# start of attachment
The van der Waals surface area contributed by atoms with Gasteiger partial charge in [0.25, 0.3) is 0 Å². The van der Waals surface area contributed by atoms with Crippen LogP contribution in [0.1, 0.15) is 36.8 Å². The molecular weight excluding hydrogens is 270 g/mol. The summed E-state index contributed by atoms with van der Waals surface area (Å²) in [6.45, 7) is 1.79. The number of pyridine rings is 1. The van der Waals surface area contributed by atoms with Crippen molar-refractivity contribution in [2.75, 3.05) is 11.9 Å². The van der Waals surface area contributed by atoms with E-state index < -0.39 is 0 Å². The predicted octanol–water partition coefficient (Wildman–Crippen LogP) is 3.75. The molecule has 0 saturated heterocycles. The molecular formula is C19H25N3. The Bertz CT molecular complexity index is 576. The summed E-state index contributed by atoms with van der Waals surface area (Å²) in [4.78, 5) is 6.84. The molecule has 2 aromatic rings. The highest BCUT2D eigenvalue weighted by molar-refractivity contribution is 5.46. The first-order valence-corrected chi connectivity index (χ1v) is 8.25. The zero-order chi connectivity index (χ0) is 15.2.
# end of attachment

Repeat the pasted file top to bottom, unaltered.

The van der Waals surface area contributed by atoms with Gasteiger partial charge in [0.25, 0.3) is 0 Å². The van der Waals surface area contributed by atoms with Crippen LogP contribution in [0.1, 0.15) is 36.8 Å². The molecular weight excluding hydrogens is 270 g/mol. The summed E-state index contributed by atoms with van der Waals surface area (Å²) in [6.45, 7) is 1.79. The number of pyridine rings is 1. The van der Waals surface area contributed by atoms with Crippen molar-refractivity contribution in [2.75, 3.05) is 11.9 Å². The van der Waals surface area contributed by atoms with E-state index < -0.39 is 0 Å². The predicted octanol–water partition coefficient (Wildman–Crippen LogP) is 3.75. The molecule has 0 saturated heterocycles. The molecular formula is C19H25N3. The Bertz CT molecular complexity index is 576. The summed E-state index contributed by atoms with van der Waals surface area (Å²) in [4.78, 5) is 6.84. The molecule has 2 aromatic rings. The highest BCUT2D eigenvalue weighted by molar-refractivity contribution is 5.46. The first-order valence-corrected chi connectivity index (χ1v) is 8.25. The zero-order chi connectivity index (χ0) is 15.2.